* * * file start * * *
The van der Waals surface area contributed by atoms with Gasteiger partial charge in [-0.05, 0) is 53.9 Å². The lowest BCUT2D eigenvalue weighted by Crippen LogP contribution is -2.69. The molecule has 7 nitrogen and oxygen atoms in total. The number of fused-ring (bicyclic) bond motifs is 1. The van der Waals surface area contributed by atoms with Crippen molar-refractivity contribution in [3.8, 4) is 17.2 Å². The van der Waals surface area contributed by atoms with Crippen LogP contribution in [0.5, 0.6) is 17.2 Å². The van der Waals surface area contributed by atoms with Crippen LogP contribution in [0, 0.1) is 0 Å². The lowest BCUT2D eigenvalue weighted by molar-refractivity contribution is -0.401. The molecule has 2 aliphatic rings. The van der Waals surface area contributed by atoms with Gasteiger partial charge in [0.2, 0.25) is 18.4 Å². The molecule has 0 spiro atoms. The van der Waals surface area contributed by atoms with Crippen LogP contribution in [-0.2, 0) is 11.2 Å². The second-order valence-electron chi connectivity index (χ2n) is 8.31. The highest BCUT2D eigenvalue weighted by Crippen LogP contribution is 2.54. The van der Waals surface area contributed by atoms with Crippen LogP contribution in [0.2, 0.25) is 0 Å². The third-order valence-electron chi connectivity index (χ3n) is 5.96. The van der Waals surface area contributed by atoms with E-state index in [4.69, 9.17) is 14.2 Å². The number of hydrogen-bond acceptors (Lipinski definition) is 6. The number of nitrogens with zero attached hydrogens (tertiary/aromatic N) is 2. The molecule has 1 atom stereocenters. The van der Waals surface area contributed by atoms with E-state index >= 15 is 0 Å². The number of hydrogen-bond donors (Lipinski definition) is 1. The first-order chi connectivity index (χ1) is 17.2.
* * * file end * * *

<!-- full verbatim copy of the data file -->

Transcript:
The van der Waals surface area contributed by atoms with Gasteiger partial charge in [-0.05, 0) is 53.9 Å². The lowest BCUT2D eigenvalue weighted by Crippen LogP contribution is -2.69. The molecule has 7 nitrogen and oxygen atoms in total. The number of fused-ring (bicyclic) bond motifs is 1. The van der Waals surface area contributed by atoms with Crippen molar-refractivity contribution in [3.8, 4) is 17.2 Å². The van der Waals surface area contributed by atoms with Crippen LogP contribution in [0.5, 0.6) is 17.2 Å². The van der Waals surface area contributed by atoms with Crippen LogP contribution in [0, 0.1) is 0 Å². The lowest BCUT2D eigenvalue weighted by molar-refractivity contribution is -0.401. The molecule has 2 aliphatic rings. The van der Waals surface area contributed by atoms with Gasteiger partial charge in [0.2, 0.25) is 18.4 Å². The molecule has 0 spiro atoms. The van der Waals surface area contributed by atoms with Crippen LogP contribution in [-0.2, 0) is 11.2 Å². The second-order valence-electron chi connectivity index (χ2n) is 8.31. The highest BCUT2D eigenvalue weighted by Crippen LogP contribution is 2.54. The van der Waals surface area contributed by atoms with Crippen LogP contribution in [0.2, 0.25) is 0 Å². The third-order valence-electron chi connectivity index (χ3n) is 5.96. The van der Waals surface area contributed by atoms with E-state index in [4.69, 9.17) is 14.2 Å². The number of hydrogen-bond acceptors (Lipinski definition) is 6. The number of nitrogens with zero attached hydrogens (tertiary/aromatic N) is 2. The molecule has 1 atom stereocenters. The van der Waals surface area contributed by atoms with E-state index >= 15 is 0 Å². The number of hydrogen-bond donors (Lipinski definition) is 1. The first-order chi connectivity index (χ1) is 17.2.